Just as in the presentation of the Clementines, Marcion collapses with Simon the magician into a single person, so the magician, through the mediation of Marcion, could also be thought together with the apostle Paul. After all, the Gnosis of Marcion did indeed have a Pauline–anti-Jewish foundation, and for Marcion Paul was regarded especially as Ἀπόστολος.

Wie nun Marcion in der Darstellung der Clementinen mit dem Magier Simon in eine Person zusammenfällt, so konnte durch Marcions Vermittlung der Magier auch mit dem Apostel Paulus zusammengedacht werden, da ja die Gnosis Marcions durchaus eine paulinische-antijudaische Grundlage hatte und Paulus dem Marcion vorzugsweise als Ἀπόστολος galt.

Therefore, I do not shy away at all from claiming that the ἄνθρωπος ἐχθρός who appears with the διδαχη ἄνομος και φλυαρώδης διδασκαλία is nominally the magician Simon in the first instance, but is really Paul as well as Marcion who follows the Pauline direction to the [128] extreme.

Deßwegen nehme ich nun keinen Anstand zu behaupten, jener ἄνθρωπος ἐχθρός, der mit der κδιδαχη ἄνομος και φλυαρώδης διδασκαλία auftritt, ist zwar nominell zunächst der Magier Simon, reel aber ebenso gut Paulus als der die paulinische Richtung bis zum Extrem verfolgende Marcion.

It is the same with the πλάνος in Hom. 2:17. While this false teacher is the magician for the author of the Clementines according to the most natural sense of his words, here the magician nevertheless also represents especially the apostle Paul, whose destructive principles concerning the defunct validity of the Mosaic law or whose false gospel is to be counteracted by the true gospel proclaimed by Peter.

Ebenso verhält es sich mit dem πλάνος Hom II.17. Dieser Irrlehrer ist dem Verfasser der Clementinen allerdings nach dem nächsten Sinn seiner Worte der Magier, aber der Magier repräsentiert hier zugleich ganz besonders der Apostel Paulus, dessen verderblichen Grundsätzen über die erloschene Gültigkeit des mosaischen Gesetzes oder dessen falschem Evangelium durch das von Petrus verkündigte wahre Evangelium entgegengewirkt werden sollte.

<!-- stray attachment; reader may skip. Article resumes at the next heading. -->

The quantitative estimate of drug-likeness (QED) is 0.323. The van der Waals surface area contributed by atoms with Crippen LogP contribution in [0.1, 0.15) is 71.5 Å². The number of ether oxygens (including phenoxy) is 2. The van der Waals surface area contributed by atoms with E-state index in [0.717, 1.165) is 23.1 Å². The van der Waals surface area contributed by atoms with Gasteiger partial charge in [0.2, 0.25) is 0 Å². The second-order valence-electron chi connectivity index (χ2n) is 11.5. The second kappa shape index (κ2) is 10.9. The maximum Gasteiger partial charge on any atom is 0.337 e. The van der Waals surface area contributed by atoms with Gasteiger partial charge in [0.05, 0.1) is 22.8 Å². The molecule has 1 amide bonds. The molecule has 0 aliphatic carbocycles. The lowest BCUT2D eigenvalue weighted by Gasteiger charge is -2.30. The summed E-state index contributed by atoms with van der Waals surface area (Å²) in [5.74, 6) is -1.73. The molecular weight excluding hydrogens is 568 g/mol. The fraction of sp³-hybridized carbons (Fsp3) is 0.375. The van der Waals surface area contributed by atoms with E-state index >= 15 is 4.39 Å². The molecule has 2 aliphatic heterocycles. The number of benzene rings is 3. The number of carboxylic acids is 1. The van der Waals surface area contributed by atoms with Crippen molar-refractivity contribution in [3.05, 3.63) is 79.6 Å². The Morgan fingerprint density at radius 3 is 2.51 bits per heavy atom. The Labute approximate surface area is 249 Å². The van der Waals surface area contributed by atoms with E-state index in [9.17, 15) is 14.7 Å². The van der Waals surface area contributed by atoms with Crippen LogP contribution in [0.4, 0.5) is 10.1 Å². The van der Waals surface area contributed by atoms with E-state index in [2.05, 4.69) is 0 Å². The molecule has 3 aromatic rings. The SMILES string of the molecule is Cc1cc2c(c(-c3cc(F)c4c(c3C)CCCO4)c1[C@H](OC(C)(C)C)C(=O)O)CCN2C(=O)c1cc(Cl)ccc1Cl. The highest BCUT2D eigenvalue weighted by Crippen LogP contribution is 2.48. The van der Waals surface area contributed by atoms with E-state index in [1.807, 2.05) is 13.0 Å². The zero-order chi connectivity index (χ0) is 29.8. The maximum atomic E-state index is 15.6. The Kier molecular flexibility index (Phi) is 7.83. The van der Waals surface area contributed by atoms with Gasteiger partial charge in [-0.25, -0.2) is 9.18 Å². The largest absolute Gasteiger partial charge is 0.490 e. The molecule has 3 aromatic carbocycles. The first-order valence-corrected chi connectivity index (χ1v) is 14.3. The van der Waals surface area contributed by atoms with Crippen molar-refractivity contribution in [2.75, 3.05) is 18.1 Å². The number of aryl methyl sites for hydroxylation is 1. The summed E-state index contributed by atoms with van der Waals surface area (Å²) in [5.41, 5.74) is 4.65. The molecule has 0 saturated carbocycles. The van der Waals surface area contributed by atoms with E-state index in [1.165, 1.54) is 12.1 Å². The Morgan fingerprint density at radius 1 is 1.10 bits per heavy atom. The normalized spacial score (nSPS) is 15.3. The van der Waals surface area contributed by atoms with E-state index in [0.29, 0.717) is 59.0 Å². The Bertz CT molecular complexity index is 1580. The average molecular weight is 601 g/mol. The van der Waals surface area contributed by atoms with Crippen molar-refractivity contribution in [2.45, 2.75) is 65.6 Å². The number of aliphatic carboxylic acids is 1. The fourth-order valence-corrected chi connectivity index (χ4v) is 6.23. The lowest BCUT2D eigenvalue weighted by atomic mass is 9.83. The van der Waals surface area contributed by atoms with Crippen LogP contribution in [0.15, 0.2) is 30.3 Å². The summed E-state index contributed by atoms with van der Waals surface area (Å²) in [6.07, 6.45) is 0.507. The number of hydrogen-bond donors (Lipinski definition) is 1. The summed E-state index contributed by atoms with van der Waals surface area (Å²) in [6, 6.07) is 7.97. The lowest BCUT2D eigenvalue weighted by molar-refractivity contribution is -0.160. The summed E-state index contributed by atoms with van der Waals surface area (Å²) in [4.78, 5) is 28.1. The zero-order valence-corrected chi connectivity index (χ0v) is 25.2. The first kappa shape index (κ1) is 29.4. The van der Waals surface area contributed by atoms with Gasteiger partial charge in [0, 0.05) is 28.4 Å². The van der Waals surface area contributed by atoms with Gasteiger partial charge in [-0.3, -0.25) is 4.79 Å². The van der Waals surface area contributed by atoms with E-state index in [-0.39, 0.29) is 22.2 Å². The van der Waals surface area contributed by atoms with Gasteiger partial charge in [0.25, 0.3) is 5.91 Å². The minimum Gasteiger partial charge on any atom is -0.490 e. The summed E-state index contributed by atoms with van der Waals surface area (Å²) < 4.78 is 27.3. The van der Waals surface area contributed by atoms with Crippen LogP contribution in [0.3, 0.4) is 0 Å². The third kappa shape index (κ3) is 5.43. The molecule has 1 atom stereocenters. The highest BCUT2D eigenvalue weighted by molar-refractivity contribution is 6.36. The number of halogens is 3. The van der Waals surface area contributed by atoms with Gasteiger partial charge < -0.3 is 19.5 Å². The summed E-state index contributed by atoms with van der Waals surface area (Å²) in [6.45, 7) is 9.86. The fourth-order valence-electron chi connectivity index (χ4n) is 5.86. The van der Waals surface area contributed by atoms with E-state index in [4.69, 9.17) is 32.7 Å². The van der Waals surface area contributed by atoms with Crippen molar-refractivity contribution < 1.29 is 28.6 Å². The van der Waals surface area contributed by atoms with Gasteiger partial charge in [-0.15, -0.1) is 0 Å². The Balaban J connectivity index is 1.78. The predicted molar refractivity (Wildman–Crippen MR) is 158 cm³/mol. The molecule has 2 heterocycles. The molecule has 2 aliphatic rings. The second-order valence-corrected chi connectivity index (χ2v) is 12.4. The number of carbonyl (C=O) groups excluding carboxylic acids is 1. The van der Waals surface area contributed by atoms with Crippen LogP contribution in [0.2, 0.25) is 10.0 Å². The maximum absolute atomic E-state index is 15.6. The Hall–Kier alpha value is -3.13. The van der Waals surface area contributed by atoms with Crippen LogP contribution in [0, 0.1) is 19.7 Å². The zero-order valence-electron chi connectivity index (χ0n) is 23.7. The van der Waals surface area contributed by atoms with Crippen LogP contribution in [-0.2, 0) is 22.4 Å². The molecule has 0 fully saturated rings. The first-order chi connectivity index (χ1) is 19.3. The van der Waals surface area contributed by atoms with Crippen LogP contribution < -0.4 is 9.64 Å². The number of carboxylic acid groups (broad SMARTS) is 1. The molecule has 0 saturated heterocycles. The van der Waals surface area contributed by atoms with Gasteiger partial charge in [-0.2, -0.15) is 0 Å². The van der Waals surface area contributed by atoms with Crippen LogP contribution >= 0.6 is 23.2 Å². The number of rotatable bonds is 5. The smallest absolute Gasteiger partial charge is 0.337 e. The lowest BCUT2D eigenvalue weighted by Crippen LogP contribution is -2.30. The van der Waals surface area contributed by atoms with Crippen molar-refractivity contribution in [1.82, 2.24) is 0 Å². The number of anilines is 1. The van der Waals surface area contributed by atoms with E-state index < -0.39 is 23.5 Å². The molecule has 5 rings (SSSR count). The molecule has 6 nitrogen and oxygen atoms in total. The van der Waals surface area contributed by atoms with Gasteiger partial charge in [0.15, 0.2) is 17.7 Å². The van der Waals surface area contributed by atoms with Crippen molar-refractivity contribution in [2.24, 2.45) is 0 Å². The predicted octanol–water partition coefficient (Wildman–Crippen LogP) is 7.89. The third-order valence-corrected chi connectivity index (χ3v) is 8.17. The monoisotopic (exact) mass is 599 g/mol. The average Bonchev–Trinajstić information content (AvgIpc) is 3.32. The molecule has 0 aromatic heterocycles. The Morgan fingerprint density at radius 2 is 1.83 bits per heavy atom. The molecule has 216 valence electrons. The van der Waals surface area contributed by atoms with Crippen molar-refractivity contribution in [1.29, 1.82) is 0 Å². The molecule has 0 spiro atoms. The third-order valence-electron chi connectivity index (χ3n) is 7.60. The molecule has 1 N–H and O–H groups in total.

Baur (129-130): An objection against accepting a polemical tendency in the Clementines against the apostle Paul cannot be derived from Hom. 3:59, the passage cited on p. 123. In this passage (which can be compared with 3:3) the teaching of the magician is referred to as paganism that has been revived in Gnosticism and also further refined. How, one could say, can the magician Simon, as an apostle of paganism, simultaneously represent the apostle to the pagans/Gentiles, Paul? However, as soon as we see the magician as the bearer of a whole series of phenomena, then the one antithesis does not exclude the other one.

Baur (129-130): Gegen die Annahme einer polemischen Tendenz der Clementinen gegen den Apostel Paulus kann man nicht wohl eine Einwendung aus der S. 123 angeführten Stelle Hom. III. 59. entnehmen, sofern nämlich in dieser Stelle (mit welcher III. 3. zu vergleichen ist) die Lehre des Magiers als das im Gnosticismus wieder auflebende und zugleich verfeinerte Heidentum bezeichnet wird. Wie sollte, könnte man sagen, der Magier Simon als ein Apostel des Heidentums zugleich den Heidenapostel Paulus in sich repräsentieren können? Allein sobald wir in dem Magier den Träger einen ganzen Reihe von Erscheinungen sehen, schließt die eine Antithese die andere nicht aus.

For other posts on F.C. Baur, see here.

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Jens Schröter, Galatians 1.6-7, and the Greek Scholars

Since they are included in a collection of essays that is especially associated with historiography and New Testament scholarship, Jens Schröter’s two chapters on Galatians in From Jesus to the New Testament could easily be missed. To my mind, however, they both merit the attention of Pauline scholars. In particular, since Galatians 1:6-7 is such a striking and important verse, I am hopeful that Schröter’s interpretation of this key text in chapter 7 will gain a hearing in the commentary literature and beyond (cf. Joel Willitts appreciation of its significance). And since part of Schröter’s argument involves a reassessment of the semantic relationship of ἕτερος and ἄλλος, I would be delighted to see this part of the essay subjected to critical evaluation by the group of scholars who are most qualified to assess it—namely, those scholars who have established themselves as leading authorities in Greek lexicography or, more broadly, in the application of linguistic insights to the New Testament. In other words, I hope that this post will provoke one or several of them to respond to Schröter in the Blogosphere or in the context of a conference paper or journal article.